Why Highly Intelligent People Have Poor Social Skills

While reasoning comes easy to highly intelligent people, most of us with a high IQ experience a degree of social apprehension, lack social skills, and are branded socially incapacitated geniuses. Here's why...

highly intelligent

If ignorance is bliss, is intelligence a curse? Are there any downsides to being highly intelligent? Intellectual capabilities are by far the greatest of gifts that a human being can possess. But the reality is: some of us are born smarter than others; some of us have higher than normal intelligence; and some of us, who are highly intelligent, are cursed in many ways.

Most of us don’t know there’s a neurological correlation between being socially awkward and being highly intelligent. While reasoning comes easy to highly intelligent people, most of us with a high IQ experience a degree of social apprehension, lack social skills, and are branded socially incapacitated geniuses.

It’s not because highly intelligent people are social fools, but because they see the world on an entirely different level than the rest of us. People who are socially anxious are usually highly intelligent and vice versa. Here’s why being highly intelligent is both a blessing and a curse:

  1. They overthink responses

Highly intelligent people have a keen eye for detail. They are overthinkers who constantly analyze everything happening in their life and beyond. They tend to ponder what they/others say/do and contemplate conclusions/solutions for a long time, which eventually interferes with their interpersonal relationships. By over-analyzing things, moreover, they distance themselves from mainstream conversations they think have little face value.

  1. They constantly self-doubt

“The problem with today’s world is that while intelligent people are full of doubts, the stupid ones are very self-confident” Charles Bukowski

As they possess a rather objective view, highly intelligent people are more self-conscious, have a higher degree of self-awareness, and constantly doubt themselves. Being hyper self-aware makes these individuals super conscious, critical, and judgmental in a social setting. They forget to go with the flow and get frustrated in social interactions.

highly intelligent

  1. They have high standards

Highly intelligent people know exactly what they want, what they talk, and what they do in every area of life. This is why they tend to have high expectations, both from themselves and from those around them. They know how to deal with logical situations, but social situations are not logical. When their expectations face the raw reality of life and people with average intelligence, they get anxious.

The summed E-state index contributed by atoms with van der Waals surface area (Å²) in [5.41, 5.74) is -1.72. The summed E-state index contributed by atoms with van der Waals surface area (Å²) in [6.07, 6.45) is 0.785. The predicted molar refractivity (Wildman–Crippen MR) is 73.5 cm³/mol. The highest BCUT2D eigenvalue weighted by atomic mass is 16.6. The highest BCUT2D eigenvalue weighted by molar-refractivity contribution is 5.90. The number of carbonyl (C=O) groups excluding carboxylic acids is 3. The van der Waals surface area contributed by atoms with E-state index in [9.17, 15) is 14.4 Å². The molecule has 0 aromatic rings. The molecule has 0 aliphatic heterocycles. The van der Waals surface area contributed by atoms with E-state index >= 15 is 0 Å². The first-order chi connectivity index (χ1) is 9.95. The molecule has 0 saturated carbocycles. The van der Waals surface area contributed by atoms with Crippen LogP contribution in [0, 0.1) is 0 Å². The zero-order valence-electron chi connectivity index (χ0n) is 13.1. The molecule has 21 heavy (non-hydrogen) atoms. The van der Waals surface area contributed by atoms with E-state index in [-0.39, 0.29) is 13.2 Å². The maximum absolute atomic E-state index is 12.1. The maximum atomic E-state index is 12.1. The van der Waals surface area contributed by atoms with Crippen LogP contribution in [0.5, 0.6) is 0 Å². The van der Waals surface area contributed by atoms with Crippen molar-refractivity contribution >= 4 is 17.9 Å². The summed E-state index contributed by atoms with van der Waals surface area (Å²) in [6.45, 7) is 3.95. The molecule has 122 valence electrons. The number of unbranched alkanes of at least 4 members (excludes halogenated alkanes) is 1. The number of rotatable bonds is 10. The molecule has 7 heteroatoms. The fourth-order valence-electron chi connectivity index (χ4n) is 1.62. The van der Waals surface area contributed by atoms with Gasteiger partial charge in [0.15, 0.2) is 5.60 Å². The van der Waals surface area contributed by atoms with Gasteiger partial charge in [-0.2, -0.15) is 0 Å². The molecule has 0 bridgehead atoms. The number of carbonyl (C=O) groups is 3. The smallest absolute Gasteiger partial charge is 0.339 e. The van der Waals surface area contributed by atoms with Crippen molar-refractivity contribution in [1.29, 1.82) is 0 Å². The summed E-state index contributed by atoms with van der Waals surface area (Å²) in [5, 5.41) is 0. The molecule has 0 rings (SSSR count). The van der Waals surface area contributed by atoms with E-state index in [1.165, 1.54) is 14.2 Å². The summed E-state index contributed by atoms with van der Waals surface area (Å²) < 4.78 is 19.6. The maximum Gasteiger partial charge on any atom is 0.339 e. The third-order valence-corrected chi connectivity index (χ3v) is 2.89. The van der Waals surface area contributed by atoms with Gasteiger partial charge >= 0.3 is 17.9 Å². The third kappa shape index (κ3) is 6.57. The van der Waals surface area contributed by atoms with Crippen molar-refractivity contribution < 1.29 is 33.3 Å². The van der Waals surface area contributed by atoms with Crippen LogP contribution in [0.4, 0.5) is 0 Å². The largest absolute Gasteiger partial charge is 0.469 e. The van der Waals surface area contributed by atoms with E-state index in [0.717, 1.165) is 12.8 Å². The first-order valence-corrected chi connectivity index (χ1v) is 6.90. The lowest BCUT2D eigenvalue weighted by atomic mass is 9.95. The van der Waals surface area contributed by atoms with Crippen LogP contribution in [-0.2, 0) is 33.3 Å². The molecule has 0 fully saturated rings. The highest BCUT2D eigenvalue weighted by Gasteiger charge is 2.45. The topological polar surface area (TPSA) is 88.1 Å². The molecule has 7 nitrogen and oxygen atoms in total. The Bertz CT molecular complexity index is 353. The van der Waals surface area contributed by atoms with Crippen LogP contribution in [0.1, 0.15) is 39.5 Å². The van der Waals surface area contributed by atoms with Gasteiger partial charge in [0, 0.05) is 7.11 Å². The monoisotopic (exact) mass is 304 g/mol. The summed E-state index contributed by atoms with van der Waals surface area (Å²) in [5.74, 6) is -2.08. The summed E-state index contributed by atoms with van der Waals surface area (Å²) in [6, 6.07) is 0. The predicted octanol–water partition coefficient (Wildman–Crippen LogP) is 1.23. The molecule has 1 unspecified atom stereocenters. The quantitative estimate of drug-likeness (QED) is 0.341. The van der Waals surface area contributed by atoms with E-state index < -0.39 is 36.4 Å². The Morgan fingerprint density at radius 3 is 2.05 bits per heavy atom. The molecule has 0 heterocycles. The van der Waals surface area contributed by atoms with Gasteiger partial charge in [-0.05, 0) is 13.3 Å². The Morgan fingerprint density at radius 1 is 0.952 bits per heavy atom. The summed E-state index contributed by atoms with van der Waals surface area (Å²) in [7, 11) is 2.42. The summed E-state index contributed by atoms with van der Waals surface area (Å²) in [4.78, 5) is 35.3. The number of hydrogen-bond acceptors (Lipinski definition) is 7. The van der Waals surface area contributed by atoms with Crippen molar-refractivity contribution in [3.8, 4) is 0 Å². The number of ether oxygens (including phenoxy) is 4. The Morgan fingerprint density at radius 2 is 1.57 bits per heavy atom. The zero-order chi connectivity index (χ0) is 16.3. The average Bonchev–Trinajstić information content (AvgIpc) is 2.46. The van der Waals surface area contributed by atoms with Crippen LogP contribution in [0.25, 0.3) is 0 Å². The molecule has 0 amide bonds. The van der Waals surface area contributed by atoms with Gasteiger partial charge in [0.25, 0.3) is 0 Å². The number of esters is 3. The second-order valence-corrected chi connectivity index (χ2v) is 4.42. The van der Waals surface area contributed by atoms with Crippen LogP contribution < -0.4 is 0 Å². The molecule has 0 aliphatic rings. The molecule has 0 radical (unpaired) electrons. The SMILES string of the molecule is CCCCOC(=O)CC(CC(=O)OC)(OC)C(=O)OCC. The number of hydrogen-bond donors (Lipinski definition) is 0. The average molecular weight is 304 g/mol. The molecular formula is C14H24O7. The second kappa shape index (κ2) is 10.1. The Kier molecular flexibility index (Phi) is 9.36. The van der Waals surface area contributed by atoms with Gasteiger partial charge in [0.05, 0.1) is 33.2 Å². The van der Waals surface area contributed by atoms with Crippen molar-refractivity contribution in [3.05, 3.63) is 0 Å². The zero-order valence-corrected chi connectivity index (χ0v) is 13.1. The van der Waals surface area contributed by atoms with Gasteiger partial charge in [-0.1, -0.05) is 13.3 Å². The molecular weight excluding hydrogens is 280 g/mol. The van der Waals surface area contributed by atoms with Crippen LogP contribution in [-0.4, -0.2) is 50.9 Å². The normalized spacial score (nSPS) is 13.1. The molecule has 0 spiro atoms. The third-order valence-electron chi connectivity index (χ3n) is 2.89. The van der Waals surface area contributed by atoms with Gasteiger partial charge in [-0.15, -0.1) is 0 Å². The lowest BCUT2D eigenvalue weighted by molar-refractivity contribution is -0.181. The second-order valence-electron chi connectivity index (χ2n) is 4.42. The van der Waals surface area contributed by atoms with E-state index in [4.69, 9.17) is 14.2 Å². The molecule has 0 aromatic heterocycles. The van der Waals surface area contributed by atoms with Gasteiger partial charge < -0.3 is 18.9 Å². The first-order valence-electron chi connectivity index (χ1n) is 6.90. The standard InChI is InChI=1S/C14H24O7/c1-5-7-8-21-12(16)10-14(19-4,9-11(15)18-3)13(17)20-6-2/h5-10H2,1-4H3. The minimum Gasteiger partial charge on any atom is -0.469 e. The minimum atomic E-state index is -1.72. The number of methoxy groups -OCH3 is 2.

1. They detest small talk

“Great minds discuss ideas; average minds discuss events; small minds discuss people” Anonymous

Ordinary people gossip, laugh at each other, do stupid things for fun, and discuss mundane things like food, cosmetics, and soccer to keep a conversation going. Highly intelligent people find themselves out of place while socializing as they can’t summon up the enthusiasm to join in everyday conversations.

  1. They are aware of your state of mind

Brianna Wiest, American writer and founder of Soul Anatomy, says “highly intelligent people are highly attuned to how someone is thinking, feeling or perceiving a situation, a little bit beyond what would be appropriate and healthy to function without over-thinking, worrying and trying to react to someone’s perceived state of mind, rather than the reality they are presenting”. As a result, all they can think about is how much they’d like to escape.

  1. They suffer from general anxiety

Psychiatrists at SUNY Downstate Medical Centre in New York have found that higher levels of intelligence and increased levels of anxiety are linked. An anxious mind is constantly examining ideas, information, and experiences from multiple angles simultaneously. Thus, highly intelligent people find social engagement too overwhelming.